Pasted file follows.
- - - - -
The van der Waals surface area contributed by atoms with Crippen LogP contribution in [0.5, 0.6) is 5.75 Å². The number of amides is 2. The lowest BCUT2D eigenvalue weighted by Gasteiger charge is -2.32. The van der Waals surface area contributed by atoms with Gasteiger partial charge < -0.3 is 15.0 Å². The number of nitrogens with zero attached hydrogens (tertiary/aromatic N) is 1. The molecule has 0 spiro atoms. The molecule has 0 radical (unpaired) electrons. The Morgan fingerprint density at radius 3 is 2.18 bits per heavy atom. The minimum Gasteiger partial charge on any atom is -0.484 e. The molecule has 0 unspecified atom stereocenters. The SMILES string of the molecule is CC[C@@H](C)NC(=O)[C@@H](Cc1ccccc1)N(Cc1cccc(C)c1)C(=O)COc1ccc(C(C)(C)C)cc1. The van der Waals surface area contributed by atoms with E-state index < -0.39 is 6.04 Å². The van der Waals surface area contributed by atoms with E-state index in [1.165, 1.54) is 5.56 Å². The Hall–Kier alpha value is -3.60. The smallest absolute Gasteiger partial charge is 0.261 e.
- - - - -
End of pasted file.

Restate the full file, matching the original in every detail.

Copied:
The van der Waals surface area contributed by atoms with Crippen LogP contribution in [0.5, 0.6) is 5.75 Å². The number of amides is 2. The lowest BCUT2D eigenvalue weighted by Gasteiger charge is -2.32. The van der Waals surface area contributed by atoms with Gasteiger partial charge < -0.3 is 15.0 Å². The number of nitrogens with zero attached hydrogens (tertiary/aromatic N) is 1. The molecule has 0 spiro atoms. The molecule has 0 radical (unpaired) electrons. The Morgan fingerprint density at radius 3 is 2.18 bits per heavy atom. The minimum Gasteiger partial charge on any atom is -0.484 e. The molecule has 0 unspecified atom stereocenters. The SMILES string of the molecule is CC[C@@H](C)NC(=O)[C@@H](Cc1ccccc1)N(Cc1cccc(C)c1)C(=O)COc1ccc(C(C)(C)C)cc1. The van der Waals surface area contributed by atoms with E-state index < -0.39 is 6.04 Å². The van der Waals surface area contributed by atoms with E-state index in [1.165, 1.54) is 5.56 Å². The Hall–Kier alpha value is -3.60. The smallest absolute Gasteiger partial charge is 0.261 e.